Você tem a possibilidade de criar fases, do jeito que quiser, e como quiser. Na ferramenta de construção de fases, é possível utilizar qualquer material para criar praticamente qualquer coisa. A customização varia desde cores, tipo do material, formato, assim como a criação de monstros, de explosivos, de mecanismos, de sons… Depois da criação, a fase é colocada no servidor da Media Molecule para que qualquer pessoa possa jogar. Veja o trailer mostrando a criação de fases e a ideia de poder criar qualquer coisa:
Tom Chatfield entrevistou Cory Doctorow acerca de seu novo livro – For The Win. Antes da entrevista propriamente dita, Tom explica um pouco a história:
Extrapolating from the relatively benign present of massively multi-player online creations like World of Warcraft, the novel imagines a future of exponentially more sophisticated games where three of the world’s 20 largest economies are virtual play environments controlled by the Coca-Cola corporation. Within these, vast Third-World labour forces serve the illegal but lucrative market of Western clients willing to pay hard currency for someone else to undertake the grinding labour of winning in-game gold and possessions; a shadowy profession that has come to be known as “gold-farming”.
Fantasioso? Que nada.
While this may sound like dystopian fantasy, the passages on gold farming come pretty close to reportage. As writers like American author Julian Dibbell, whom Doctorow cites, have witnessed, digital sweatshops really do exist in China and elsewhere. Labourers work long shifts for a pittance, sleeping in dormitories and returning in their spare time to play the very games that are their jobs.
Cory Doctorw explica:
“The thing that got me starting thinking about this was when American auto jobs started to move to Mexico. The United Auto Workers responded to that with basically racism: those dirty Mexicans have stolen our jobs. Now, the forbears of the auto workers movement saw industrial jobs move from town to town across America as trade unionists took hold, and also move from ethnic group to ethnic group, and their response wasn’t to demonise other workers, but to unionise them, to say we all have common cause. It is undeniably hard to go and organize a trade union in Mexico if you are an American. But once you get into videogame labour contexts, everyone is playing in the same virtual world. And they are playing in a world their bosses rarely venture into and have less proficiency in. This, I thought, is a really interesting turn of events.”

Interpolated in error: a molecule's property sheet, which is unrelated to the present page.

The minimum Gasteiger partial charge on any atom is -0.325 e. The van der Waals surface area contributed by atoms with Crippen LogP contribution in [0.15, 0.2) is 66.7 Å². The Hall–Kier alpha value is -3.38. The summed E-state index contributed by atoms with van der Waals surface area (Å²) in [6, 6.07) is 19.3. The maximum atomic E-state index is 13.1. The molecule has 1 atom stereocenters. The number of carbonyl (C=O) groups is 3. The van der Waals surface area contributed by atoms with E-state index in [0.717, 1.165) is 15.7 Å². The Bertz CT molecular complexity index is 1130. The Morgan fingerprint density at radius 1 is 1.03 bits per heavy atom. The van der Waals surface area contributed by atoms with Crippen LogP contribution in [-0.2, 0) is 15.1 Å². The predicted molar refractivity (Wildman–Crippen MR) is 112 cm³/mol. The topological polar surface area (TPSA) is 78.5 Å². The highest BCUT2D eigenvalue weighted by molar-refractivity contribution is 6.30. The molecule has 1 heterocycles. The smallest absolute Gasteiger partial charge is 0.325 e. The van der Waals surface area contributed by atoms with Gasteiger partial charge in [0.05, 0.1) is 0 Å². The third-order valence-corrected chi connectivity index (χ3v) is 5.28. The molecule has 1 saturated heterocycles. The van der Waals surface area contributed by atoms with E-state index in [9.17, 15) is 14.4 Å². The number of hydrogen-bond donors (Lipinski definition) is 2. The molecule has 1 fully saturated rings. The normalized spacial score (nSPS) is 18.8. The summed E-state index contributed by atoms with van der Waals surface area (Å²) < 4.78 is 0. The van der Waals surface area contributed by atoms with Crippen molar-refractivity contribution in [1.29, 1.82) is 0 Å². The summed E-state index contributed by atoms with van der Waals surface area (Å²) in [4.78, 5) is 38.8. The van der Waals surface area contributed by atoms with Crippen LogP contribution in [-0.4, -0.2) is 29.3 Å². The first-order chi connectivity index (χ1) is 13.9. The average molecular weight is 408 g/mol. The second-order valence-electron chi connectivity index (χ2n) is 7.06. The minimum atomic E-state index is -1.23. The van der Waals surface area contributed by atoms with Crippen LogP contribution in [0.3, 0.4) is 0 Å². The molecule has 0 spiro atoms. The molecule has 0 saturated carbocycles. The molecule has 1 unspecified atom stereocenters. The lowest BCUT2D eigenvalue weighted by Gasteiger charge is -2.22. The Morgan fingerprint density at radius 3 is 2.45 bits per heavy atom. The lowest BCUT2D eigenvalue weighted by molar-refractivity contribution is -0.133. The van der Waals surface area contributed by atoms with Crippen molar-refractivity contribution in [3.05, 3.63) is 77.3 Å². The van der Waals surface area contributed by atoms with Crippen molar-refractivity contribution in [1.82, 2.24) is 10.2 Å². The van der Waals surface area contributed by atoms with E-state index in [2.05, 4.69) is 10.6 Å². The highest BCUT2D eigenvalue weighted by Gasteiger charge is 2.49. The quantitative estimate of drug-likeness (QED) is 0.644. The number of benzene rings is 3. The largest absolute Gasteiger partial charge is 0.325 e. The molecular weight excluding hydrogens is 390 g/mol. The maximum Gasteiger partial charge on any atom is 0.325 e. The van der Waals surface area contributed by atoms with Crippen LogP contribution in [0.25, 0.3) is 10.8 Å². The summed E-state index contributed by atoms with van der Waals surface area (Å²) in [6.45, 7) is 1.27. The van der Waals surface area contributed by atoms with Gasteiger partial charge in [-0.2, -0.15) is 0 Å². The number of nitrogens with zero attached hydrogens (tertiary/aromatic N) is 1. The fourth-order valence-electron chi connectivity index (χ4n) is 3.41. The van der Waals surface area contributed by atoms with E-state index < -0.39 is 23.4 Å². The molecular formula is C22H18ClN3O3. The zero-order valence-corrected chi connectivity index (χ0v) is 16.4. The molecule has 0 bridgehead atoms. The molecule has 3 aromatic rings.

Pra fechar, uma parte foda da entrevista em que Cory Doctorw relaciona o crescimento dos videogames com a interdição dos espaços públicos para os jovens:
“Kids aren’t stopping playing outdoors because of video games. Kids are playing video games because they are being prohibited from public spaces. We have taken most of our public spaces away from young people, turned them into malls where you no longer have civil liberties; instead, there’s a user agreement over the door that says management has the right to deny entry at any time.”